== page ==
The first iPhone was released just over 13 years ago, on June 29th in 2007. Even though smartphones haven’t been in our lives for long, they have changed us and the world. We are living an interesting time when the majority has spent most of their lives without a smartphone, some have grown up as they developed and the youngest have learned to use them in the first years of their lives. Therefore, it’s not uncommon to see a child teaching their parent (or an older sibling) how to use their phone. Take a moment to think how your smartphone has changed the way you behave!
Access to information
Because of smartphones, access to information has become easier; think of folding maps, thick telephone books and going to the library instead of using a search engine. Some scientists claim that nowadays humans’ memory is better at recalling where to find information instead of remembering what the information actually is: you won’t remember your best friend’s phone number by heart, but you know exactly where to find it.
With the development of texting, social media and emojis, our communication has changed a lot. Abbreviations are used in everyday communication, in texts and sometimes in verbal communication too. You can even make a reference to a meme you sent your friend on Instagram or see a stranger practise a TikTok dance. Because of video calls and live streaming, we can get to know and communicate with people around the world.
15 years ago you wouldn’t have spent several hours looking at your friend’s photos from a small screen. Social media has made sharing easy and we are interested to know what’s going on in an old school friend’s life – and after a while you might find their mother’s new post about them moving abroad. With social media taking and sharing photos, especially selfies, has become so popular that it’s possible to even make a living out of it.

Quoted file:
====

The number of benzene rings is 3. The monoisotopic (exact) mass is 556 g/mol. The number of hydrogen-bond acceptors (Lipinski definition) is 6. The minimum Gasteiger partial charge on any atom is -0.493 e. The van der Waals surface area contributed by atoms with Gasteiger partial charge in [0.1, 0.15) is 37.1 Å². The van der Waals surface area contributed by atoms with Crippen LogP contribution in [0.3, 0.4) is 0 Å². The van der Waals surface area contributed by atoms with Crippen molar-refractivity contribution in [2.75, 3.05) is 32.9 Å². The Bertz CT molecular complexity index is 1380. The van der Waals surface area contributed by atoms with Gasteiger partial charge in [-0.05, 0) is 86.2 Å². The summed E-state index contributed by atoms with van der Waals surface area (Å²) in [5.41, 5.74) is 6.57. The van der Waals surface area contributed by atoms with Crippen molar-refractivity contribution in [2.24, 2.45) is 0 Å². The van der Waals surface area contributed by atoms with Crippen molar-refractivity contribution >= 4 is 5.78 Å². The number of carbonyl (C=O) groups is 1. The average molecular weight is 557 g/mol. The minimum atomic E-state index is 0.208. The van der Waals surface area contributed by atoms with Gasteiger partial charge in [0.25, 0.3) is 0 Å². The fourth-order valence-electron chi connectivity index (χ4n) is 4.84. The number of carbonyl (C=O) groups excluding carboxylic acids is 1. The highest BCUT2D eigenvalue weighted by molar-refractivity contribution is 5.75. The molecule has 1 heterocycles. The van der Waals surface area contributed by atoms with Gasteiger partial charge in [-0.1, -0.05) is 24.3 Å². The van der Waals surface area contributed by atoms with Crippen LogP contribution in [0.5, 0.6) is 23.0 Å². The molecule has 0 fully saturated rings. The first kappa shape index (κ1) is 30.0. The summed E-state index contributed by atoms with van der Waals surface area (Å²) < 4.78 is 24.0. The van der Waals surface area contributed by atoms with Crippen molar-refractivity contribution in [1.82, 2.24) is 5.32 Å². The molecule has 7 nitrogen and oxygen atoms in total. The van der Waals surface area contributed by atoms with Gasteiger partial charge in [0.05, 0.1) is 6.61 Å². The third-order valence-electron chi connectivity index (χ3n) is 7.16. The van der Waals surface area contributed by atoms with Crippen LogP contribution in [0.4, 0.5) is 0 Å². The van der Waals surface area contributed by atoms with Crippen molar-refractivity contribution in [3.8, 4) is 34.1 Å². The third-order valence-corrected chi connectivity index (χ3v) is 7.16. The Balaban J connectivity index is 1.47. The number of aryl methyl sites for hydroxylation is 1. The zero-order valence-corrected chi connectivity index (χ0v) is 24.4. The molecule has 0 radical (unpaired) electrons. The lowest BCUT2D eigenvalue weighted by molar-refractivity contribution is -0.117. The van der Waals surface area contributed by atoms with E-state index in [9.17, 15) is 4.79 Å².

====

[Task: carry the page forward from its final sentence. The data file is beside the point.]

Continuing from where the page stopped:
Less need to remember
Thanks to technology and your smartphone, you don’t even have to remember to take cash – or even a bank card – with you when you go shopping. As you leave the house, the only two things you make sure are with you are keys and your phone. Perhaps within the next decade the only necessary item will be your phone which you can use to lock the door.
Focus on the important
There is already plenty of information that our brains need to take in, but with the internet comes even more: there is often text, photos, videos and ads on the same website and your brain has to decide which to focus on. In today’s world multitasking and completing tasks that require shifting attention have become more common; think of how many times you have eaten while looking at your phone.There are tens of ways in which our behaviour has changed because of smartphones and many of them are still unknown. Nevertheless, smartphones have become a key part of our lives and having to stop using one would feel like an impossible task for many.